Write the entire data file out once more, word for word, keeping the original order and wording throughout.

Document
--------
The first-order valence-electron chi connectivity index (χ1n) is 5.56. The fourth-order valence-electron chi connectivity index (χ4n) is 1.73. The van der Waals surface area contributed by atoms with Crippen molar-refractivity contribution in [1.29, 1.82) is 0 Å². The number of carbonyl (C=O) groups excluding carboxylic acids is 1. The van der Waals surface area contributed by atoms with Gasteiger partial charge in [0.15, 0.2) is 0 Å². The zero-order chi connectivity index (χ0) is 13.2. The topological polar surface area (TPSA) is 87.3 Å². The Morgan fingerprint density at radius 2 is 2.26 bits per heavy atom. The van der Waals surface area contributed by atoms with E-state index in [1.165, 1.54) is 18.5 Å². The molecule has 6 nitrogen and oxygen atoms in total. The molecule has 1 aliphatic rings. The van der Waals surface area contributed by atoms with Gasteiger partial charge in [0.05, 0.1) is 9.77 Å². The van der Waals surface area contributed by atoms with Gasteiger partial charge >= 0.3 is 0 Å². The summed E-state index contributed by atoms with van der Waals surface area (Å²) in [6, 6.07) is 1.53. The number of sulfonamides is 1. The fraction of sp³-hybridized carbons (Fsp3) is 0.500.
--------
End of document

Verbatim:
The first-order valence-electron chi connectivity index (χ1n) is 5.56. The fourth-order valence-electron chi connectivity index (χ4n) is 1.73. The van der Waals surface area contributed by atoms with Crippen molar-refractivity contribution in [1.29, 1.82) is 0 Å². The number of carbonyl (C=O) groups excluding carboxylic acids is 1. The van der Waals surface area contributed by atoms with Gasteiger partial charge in [0.15, 0.2) is 0 Å². The zero-order chi connectivity index (χ0) is 13.2. The topological polar surface area (TPSA) is 87.3 Å². The Morgan fingerprint density at radius 2 is 2.26 bits per heavy atom. The van der Waals surface area contributed by atoms with E-state index in [1.165, 1.54) is 18.5 Å². The molecule has 6 nitrogen and oxygen atoms in total. The molecule has 1 aliphatic rings. The van der Waals surface area contributed by atoms with Gasteiger partial charge in [0.05, 0.1) is 9.77 Å². The van der Waals surface area contributed by atoms with Gasteiger partial charge >= 0.3 is 0 Å². The summed E-state index contributed by atoms with van der Waals surface area (Å²) in [6, 6.07) is 1.53. The number of sulfonamides is 1. The fraction of sp³-hybridized carbons (Fsp3) is 0.500.